If a typical parishioner is asked, “What is the high point of the Mass?” he or she would likely provide any of a variety of responses: reception of Holy Communion, the homily, the consecration, the dismissal. The General Instruction of the Roman Missal (GIRM) indicates that the high point is the Eucharistic Prayer in its entirety. Aside from personal sensitivities and individual preferences, the Eucharistic Prayer, beginning with the Preface dialogue to the Great Amen is the central focus of the Mass. By it, we affirm our belief and our conviction that what is said by the priest who recites the prayer is true and certain: that Christ has died and is risen and we who are in Christ have the promise of eternal life. Through the Eucharistic Prayer we give thanks to God for the works of creation and redemption. With all the angels and saints and in union with all of God’s people in time and beyond time, we beseech the Holy Spirit to transform simple elements of bread and wine into Christ and are thus joined with Christ in an eternal offering to his Father. Understanding this plays a vital role in how liturgy is celebrated as envisioned by the Second Vatican Council.

This past summer, Pope Francis spoke at a conference on liturgy in Rome. He stated that the liturgical reform since the Second Vatican Council is “irreversible” and that more work needs to be done to implement it, including the “mentality of the people.” Of the three main points he offered, one is particularly important: “The liturgy is the life through the whole people of God. By its nature, the liturgy is “popular’ rather than clerical: it is an action for (italics Pope Francis) the people, but also by (italics pope Francis) the people.” His emphasis reflects a teaching of the Council’s Constitution on the Sacred Liturgy that the members of the assembly are to be fully, consciously and actively involved in the act of worship. This does not mean that everyone is supposed to have particular ministry at Mass such being a lector, a cantor or a Communion minister. And it doesn’t eliminate the importance for reverence, adoration, silence and contemplation. These are important dynamics for worship. It does mean that all are to be engaged and involved in the act of worship.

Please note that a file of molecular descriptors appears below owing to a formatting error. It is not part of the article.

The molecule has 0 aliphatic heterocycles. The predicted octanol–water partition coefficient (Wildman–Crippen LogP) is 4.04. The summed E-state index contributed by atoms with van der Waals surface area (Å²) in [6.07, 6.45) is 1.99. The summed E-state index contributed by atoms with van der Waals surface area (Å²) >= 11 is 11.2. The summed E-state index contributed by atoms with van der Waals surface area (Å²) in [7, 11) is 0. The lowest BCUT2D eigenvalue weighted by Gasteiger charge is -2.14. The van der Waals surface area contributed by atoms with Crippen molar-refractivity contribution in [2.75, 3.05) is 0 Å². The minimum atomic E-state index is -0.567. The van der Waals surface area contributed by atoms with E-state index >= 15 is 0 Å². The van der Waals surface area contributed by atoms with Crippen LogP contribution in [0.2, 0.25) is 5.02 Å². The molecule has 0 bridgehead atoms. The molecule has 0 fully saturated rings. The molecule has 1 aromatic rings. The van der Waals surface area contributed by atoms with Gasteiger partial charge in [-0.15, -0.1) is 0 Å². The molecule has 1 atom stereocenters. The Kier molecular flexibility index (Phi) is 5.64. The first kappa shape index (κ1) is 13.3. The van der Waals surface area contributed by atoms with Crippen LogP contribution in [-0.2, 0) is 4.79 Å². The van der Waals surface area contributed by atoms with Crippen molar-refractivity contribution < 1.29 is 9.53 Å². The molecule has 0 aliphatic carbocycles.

The operative pronoun in all the Eucharistic Prayers is “we.” It is not solely the priest who prays but all the members of the assembly who pray with him. A perspective by which the members of the assembly merely watch the priest pray for them is inconsistent with the nature of the Eucharistic Prayers and foreign to communal worship. The Dogmatic Constitution on the Church affirms this: “Acting in the person of Christ, [the priest] brings about the Eucharistic Sacrifice, and offers it to God in the name of all the people. For their part, the faithful join in the offering of the Eucharist by virtue of their royal priesthood” (LG #10).

In my judgement, as moderator of the liturgy for this diocese, it is important to highlight the role of parishioners as they gather for Mass. I believe many understand that they are to be engaged in an active way at Mass, but in some parishes, I have witnessed some very passive participants who just watch the priest as he says Mass. For most engagement will mean greeting other members of the assembly, listening attentively to the readings and the homily, joining in the singing and various postures and responses and then receiving Holy Communion. It means being available to what is happening.